Our work is directed toward understanding the cellular and molecular mechanisms for regulation of diversification cells as vertebrate organisms develop and age. We are concerned with the functional and structural importance of proteins that undergo isoform switching in embryonic, fetal, and adult development. We study the differentiation of avian skeletal muscle cells and the structural and functional characteristics of the myosin isoforms expressed as myogenic cells differentiate. Myosin heavy chain is both a structural and a functional (enzyme) protein within the sarcomeres of developing muscle fibers. Expression of multiple isoforms of the myosin heavy chain family within developing muscle fibers is regulated temporally and anatomically, suggesting that at different times during development, the importance of either structure or functional properties of particular myosin heavy chains may predominate. By mapping the structural and functional domains of myosin heavy chain isoforms, we will examine the role of isoform switching in normal development and aging. We also will examine the relative importance of commitment and modulation (switching) to expression of myosin heavy and light chains and relate changes in myosin heavy chain isoform expression to these two cellular processes. Having shown that early in development myogenic precursor cells become committed to several specific fates (each synthesizes only certain isoforms of myosin heavy chain when they differentiate), we have developed in vitro cell culture systems for studies on the mechanisms that regulate restriction of myogenic cells to the expression of only certain members of the myosin heavy chain gene family as muscle fibers form and mature. Using monoclonal antibodies, peptide mapping, immunoblotting, immunohistochemistry, cell cloning techniques, and molecular genetic approaches, we propose to examine the molecular and cellular basis for the regulation of myosin expression in skeletal muscle with the following specific aims: 1) To determine the structural features that account for differences between the fast and slow myosin heavy chain classes and to analyze differences in location of these isoforms within the sarcomeres of developing myotubes. 2) To determine the molecular basis for developmental regulation of fast myosin light chain LC1f and LC3f expression in systems where differences in the structure of the promoters of the genes for these proteins appear to regulate expression of these isoforms. 3) To develop new immunological and nucleic acid probes for slow myosin heavy chains and for the myoDl gene. 4) To determine the cellular and molecular events in the expression of fast and slow isoforms of myosin heavy chains in myogenic cell culture models in which isoform switching is subject to experimental control. 5) To determine where and when the myoDl gene, the commitment gene, is first transcribed and expressed in the early avian embryo and how this relates to expression of fast and slow myosin heavy chains within myogenic cells and their precursors.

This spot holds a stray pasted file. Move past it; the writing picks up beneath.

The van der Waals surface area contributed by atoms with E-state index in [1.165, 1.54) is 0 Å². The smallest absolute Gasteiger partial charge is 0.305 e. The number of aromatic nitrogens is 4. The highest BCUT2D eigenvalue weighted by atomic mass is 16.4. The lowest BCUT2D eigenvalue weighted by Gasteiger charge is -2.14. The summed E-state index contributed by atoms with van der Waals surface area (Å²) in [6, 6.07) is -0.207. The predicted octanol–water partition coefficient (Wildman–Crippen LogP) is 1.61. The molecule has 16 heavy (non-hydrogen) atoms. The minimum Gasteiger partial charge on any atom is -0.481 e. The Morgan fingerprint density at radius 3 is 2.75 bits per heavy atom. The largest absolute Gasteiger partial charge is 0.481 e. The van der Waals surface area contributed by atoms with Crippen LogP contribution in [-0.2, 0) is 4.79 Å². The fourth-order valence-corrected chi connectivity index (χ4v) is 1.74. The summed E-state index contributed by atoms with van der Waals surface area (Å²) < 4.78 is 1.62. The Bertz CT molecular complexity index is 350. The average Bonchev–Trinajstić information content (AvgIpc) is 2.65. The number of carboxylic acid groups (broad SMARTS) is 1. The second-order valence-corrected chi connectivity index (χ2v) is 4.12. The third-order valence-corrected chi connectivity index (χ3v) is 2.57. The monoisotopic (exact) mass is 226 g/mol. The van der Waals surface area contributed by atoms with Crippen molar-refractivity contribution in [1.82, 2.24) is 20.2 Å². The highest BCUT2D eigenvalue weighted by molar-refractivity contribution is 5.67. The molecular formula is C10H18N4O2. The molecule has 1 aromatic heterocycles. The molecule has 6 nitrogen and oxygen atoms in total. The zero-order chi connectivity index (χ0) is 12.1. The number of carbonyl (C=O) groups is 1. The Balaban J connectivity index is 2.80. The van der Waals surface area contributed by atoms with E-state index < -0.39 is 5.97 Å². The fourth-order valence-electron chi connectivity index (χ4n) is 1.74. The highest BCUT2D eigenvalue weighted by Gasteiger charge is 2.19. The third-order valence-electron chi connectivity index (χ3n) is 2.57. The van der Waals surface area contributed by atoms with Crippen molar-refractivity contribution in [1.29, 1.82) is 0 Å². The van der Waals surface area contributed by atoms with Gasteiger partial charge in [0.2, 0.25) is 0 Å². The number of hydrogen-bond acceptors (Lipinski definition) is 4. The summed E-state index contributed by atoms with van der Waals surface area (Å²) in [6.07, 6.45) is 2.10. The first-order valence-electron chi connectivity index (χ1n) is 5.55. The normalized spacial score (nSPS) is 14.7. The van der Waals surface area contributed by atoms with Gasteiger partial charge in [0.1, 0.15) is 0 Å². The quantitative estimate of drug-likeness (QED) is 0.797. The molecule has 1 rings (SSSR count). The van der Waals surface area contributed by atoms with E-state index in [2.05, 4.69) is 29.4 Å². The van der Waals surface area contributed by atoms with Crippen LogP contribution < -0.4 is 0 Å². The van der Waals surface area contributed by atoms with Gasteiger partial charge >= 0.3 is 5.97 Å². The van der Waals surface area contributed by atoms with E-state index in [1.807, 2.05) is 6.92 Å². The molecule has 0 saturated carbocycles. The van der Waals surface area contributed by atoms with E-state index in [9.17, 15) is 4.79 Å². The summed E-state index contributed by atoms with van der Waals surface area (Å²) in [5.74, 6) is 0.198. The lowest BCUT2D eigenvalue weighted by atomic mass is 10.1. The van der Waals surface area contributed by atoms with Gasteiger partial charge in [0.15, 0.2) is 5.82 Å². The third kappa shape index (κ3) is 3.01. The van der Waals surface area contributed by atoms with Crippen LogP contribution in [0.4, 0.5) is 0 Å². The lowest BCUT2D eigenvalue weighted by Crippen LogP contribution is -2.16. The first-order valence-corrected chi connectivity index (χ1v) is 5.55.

National Institute of Health (NIH)
National Institute on Aging (NIA)
Research Project (R01)
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Molecular Cytology Study Section (CTY)
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Stanford University
Schools of Medicine
United States
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Stockdale, F E (1997) Mechanisms of formation of muscle fiber types. Cell Struct Funct 22:37-43
Nikovits Jr, W; Wang, G F; Feldman, J L et al. (1996) Isolation and characterization of an avian slow myosin heavy chain gene expressed during embryonic skeletal muscle fiber formation. J Biol Chem 271:17047-56
Wang, G F; Nikovits, W; Schleinitz, M et al. (1996) Atrial chamber-specific expression of the slow myosin heavy chain 3 gene in the embryonic heart. J Biol Chem 271:19836-45
Schafer, D A; Miller, J B; Stockdale, F E (1987) Cell diversification within the myogenic lineage: in vitro generation of two types of myoblasts from a single myogenic progenitor cell. Cell 48:659-70
Schafer, D A; Stockdale, F E (1987) Identification of sarcolemma-associated antigens with differential distributions on fast and slow skeletal muscle fibers. J Cell Biol 104:967-79
Miller, J B; Stockdale, F E (1986) Developmental regulation of the multiple myogenic cell lineages of the avian embryo. J Cell Biol 103:2197-208
Crow, M T; Stockdale, F E (1986) Myosin expression and specialization among the earliest muscle fibers of the developing avian limb. Dev Biol 113:238-54
Miller, J B; Stockdale, F E (1986) Developmental origins of skeletal muscle fibers: clonal analysis of myogenic cell lineages based on expression of fast and slow myosin heavy chains. Proc Natl Acad Sci U S A 83:3860-4
Crow, M T; Stockdale, F E (1986) The developmental program of fast myosin heavy chain expression in avian skeletal muscles. Dev Biol 118:333-42
Miller, J B; Crow, M T; Stockdale, F E (1985) Slow and fast myosin heavy chain content defines three types of myotubes in early muscle cell cultures. J Cell Biol 101:1643-50